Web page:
Yesterday, my students analysed photographs as visual arguments. First they answered eight questions to help them deconstruct the photos then they wrote one paragraph synthesizing or refiguring the images into arguments. Here are five that stood out both in image and in interpretation. I warn you, some of the images are disturbing and heartbreaking.
Students’ Written Analyses
This picture shows Nelson Mandela in prison. He was in jail for 27 years, and yet just by looking at the picture you can tell his determination has not been shaken. His spirit has not been broken. Mandela is wearing white so that is symbolic of purity and innocence. Mandela is standing up tall, looking forward to the day when he will be free. Even while in a jail cell, he is still inspiring. The photo communicates hope to me. -Meron G.
The child’s head is down and there’s the possibility of her crying or she’s afraid to look at her mom poking a needle into her arm. The mother physically and emotionally turns her back on her daughter as she shoots heroin. Also, the chair in which the child is sitting is surrounded by messy things, which can symbolize how much the mother really doesn’t give her the attention that she should as a mother. -Khali Z.
The media has always tried to enforce judgment on everyone’s life. Women cannot hide from advertisements about their weight and body image. Constant commercials, TV shows or posters enforce the skinny beautiful girls get it all. In reality, not everyone can be a size zero. Back when Marilyn Monroe was an icon she brought the image of big, blonde and beautiful. Making it all right for women to be curvy and thick but as time went on there was a struggle for keeping that image. Soon we came to a conclusion that skin and bones make the new hot body, which in my eyes is entirely untrue. If you are healthy and confident with what you have that is the perfect body image for you. -Ashleigh C.
This picture shows kids lined up, sitting down with empty bowls infront of them. What this means to me is that they are hungry. When I see this photo it makes me want to help them because I don’t want these kids to die from hunger. This photograph also shows me that it’s not just these kids that are poor; there are many people around the world in this situation. I think people should make donations and funds. It doesn’t have to be a lot, just how much you can afford. If everybody does this, maybe we can make a difference and stop people from dying of starvation. I hope people understand the feelings of struggle and try to help these poor people. -Abel A.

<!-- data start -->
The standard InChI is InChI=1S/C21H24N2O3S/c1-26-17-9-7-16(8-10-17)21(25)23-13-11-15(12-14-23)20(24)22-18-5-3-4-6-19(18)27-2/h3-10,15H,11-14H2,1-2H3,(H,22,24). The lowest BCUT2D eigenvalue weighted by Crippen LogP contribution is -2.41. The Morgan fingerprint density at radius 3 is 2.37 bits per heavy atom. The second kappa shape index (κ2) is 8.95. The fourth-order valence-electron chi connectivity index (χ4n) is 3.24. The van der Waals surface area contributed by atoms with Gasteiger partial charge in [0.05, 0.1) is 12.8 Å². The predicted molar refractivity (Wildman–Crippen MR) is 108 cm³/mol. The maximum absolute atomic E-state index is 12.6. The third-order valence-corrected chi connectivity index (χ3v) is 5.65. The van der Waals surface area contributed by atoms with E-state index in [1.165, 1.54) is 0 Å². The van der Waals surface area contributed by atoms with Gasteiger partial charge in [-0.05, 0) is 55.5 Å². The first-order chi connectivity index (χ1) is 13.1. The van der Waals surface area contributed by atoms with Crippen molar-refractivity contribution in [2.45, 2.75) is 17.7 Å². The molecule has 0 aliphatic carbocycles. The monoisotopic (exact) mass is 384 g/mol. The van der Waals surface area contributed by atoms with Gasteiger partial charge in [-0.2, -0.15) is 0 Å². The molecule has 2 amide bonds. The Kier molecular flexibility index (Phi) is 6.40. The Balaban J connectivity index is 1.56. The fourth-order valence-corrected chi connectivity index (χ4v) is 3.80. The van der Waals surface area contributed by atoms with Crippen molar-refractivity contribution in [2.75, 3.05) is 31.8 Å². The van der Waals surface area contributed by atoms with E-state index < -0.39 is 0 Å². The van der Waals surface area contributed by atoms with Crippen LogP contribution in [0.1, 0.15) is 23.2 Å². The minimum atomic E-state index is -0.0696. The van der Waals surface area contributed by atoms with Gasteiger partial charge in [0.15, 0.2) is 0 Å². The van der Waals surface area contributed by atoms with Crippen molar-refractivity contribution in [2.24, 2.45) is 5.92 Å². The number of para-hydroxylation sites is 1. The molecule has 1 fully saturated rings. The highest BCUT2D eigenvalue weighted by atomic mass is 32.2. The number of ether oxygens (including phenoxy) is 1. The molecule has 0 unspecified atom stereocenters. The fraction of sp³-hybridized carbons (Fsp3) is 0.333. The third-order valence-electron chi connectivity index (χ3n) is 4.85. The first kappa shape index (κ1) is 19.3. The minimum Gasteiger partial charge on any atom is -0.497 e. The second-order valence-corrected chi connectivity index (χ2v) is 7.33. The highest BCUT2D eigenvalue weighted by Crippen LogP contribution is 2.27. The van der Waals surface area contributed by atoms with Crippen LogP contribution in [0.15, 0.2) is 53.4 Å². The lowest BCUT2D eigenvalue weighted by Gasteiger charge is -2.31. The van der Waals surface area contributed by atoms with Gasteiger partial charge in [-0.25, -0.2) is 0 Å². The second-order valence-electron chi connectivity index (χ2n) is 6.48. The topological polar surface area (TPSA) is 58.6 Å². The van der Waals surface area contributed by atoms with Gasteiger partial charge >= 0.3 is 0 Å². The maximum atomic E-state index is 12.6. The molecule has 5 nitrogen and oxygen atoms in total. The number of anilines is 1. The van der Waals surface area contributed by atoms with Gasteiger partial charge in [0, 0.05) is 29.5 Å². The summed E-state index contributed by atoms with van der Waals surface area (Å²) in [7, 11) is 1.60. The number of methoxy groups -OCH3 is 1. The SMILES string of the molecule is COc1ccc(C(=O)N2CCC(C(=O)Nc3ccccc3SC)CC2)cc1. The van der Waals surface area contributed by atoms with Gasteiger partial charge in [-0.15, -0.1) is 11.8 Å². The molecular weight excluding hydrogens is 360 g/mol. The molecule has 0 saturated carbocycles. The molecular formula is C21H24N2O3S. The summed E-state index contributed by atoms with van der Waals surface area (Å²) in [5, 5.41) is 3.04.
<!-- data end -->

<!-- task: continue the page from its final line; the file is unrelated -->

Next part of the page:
This image raises an extremely important issue to all viewers. It evokes emotions that are deeply grounded in our hearts. For the most part, as a society, we are afraid of the loss and destruction that war brings. We are even afraid of the loss of something very dear and close to us, period. Even though the war is being fought overseas, we can clearly see the ripple effect it brings through the ocean and back home into our hearts, lives, and homes. This image gives an even deeper argument, because it causes us to think about even the tight bonds that are broken between a pet and his owner in the loss of life during war. The dog feels the same pain and the same loss as a human would [feel]. It evokes sympathetic emotion for the dog and brings our minds back to the time we experienced the emotion that a death might have brought to our lives. This image is so powerful because dogs are considered loyal and man’s best friend. They are considered protectors and in this image we see the loyalty the dog has [for] his owner by lying down right in front of the casket during his funeral service. The loyalty is still there, the protection, and the love. It causes us to think about the gains won in this war, and we must ask ourselves, do the gains really outweigh the losses? -Jaclyn H.
I’m not going to lie. My class focuses on social responsibility though it’s never explicitly stated nor do I preach any particular message; a lot can be said, though, about the reading selections teachers make. For this assignment, I asked my students to find an image that resonated with them, and what each of them found says so much regarding what they are thinking about, what they care about, and how they (perhaps not consciously) see themselves effecting change in the world. I think that is pretty darn cool.
On a more personal note, the image that struck me most was, of course, the image of the dog resting at the casket of his owner. It’s the story of Navy SEAL Jon Tumilson’s and his Labrador retriever, Hawkeye. Tumilson died in Afghanistan on August 6, 2011. As Tumilson’s friend Scott Nichols walked to the stage to give a eulogy, Hawkeye followed and stopped before the casket. The TODAY show article says, “Hawkeye walked up to the casket at the beginning of the service and then dropped down with a heaving sigh as about 1,500 mourners witnessed a dog accompanying his master until the end.” Nichols now takes care of Hawkeye. As Jaclyn notes in her analysis of this photograph, “The loyalty is still there, the protection, and the love.”
Students today are already dealing with some pretty heavy stuff. Because of the internet and social media, they are more informed than I was at their age. They may not sit with their parents at breakfast, reading the newspaper (who does that anymore?) but they are certainly exposed to lots of information on a more rapid basis. As a teacher coming from a generation not too far from theirs, even I sometimes wonder if they slow down and take the time to think about all the images they see and the messages they receive. This visual argument analysis assignment gives them an opportunity to think more deeply and critically of images; for me, it reveals something reassuring about them.
All five students gave me permission to post their analyses at this blog.